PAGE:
In order to pursue a claim for disability discrimination against your employer in Texas, you must first file a complaint or charge of discrimination with either the Texas Workforce Commission (TWC) Civil Rights Division or the Equal Employment Opportunity Commission (EEOC). The employer must employ 15 or more employees to be covered under the ADA or the Texas anti-discrimination law. Generally, you must either file a complaint with the TWC Civil Rights Division or a charge with the EEOC within 180 days or 300 days, respectively, of the adverse employment action. After you receive a right to sue notice from the investigating agency, you may file a disability discrimination lawsuit in either state or federal court. If you have received a right to sue letter from the TWC or EEOC, contact an employment law lawyer at Kilgore & Kilgore to learn the best way to proceed with your case. Please click here to reach out to us Contact an Employment Law Lawyer.
The ADA Provides Workers with Disabilities Certain Rights and Protections
The Americans with Disabilities Act (ADA), 42 U.S.C. § 12101 et seq., was signed into law in 1990 by President George H.W. Bush. It provides individuals with disabilities certain federal rights and protections, including protection from discrimination in the workplace. Chapter 21 of the Texas Labor Code provides similar workplace protections under state law to individuals with disabilities.
The ADA Requires Some Employers to Make Reasonable Accommodation for Workers with Disabilities
Under the ADA, a covered employer is required to make a reasonable accommodation for a qualified individual with a known disability. To be a qualified individual with a disability under the ADA, the employee must be able to perform the essential functions of his or her job with or without reasonable accommodation. If an employee cannot show that he or she is a qualified individual as a threshold matter, then any claim in court for disability discrimination will fail.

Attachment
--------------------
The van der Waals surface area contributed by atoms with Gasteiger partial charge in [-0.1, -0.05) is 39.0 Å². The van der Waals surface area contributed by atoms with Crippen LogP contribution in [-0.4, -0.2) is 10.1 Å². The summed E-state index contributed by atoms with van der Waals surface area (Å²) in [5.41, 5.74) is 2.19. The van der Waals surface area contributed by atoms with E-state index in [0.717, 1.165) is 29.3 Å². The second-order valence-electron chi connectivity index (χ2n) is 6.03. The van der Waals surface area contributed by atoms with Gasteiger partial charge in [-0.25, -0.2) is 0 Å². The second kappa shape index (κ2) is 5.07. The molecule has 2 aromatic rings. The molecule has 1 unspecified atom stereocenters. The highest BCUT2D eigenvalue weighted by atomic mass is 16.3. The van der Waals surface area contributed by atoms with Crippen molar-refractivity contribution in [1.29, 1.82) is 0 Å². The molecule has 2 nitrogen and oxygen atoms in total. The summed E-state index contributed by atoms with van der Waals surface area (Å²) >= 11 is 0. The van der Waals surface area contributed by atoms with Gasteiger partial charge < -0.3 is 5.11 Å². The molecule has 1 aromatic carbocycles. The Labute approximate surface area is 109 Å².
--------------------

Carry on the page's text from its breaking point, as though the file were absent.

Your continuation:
Recent Case Examines Telecommuting as a Reasonable Accommodation
In the case Credeur v. Louisiana, the U.S. Court of Appeals for the Fifth Circuit examined what it means to be a qualified individual under the ADA. Appeals from the federal district courts in Texas, Louisiana, and Mississippi are decided by the Fifth Circuit.
In its June opinion in Credeur, the Fifth Circuit gave great deference to the employer in determining the essential functions of the employee’s job and ultimately decided that the employee was not a qualified individual for purposes of the ADA.
In this case, the plaintiff, Renee Credeur, was a medical malpractice litigation attorney with the Office of Attorney General for the State of Louisiana. She had developed serious health problems due to complications from a kidney transplant.
Employer Offers Alternative Accommodation
The employer had initially accommodated the plaintiff by allowing telecommuting for performance of her work. However, after several months of telecommuting, the employer denied the plaintiff’s request to continue working from her home. The employer provided an alternative accommodation with certain conditions. The plaintiff rejected this alternative accommodation. After the plaintiff asked again to work from home, the employer once again denied her request. The plaintiff eventually returned to the office to work and voluntarily resigned about four months later.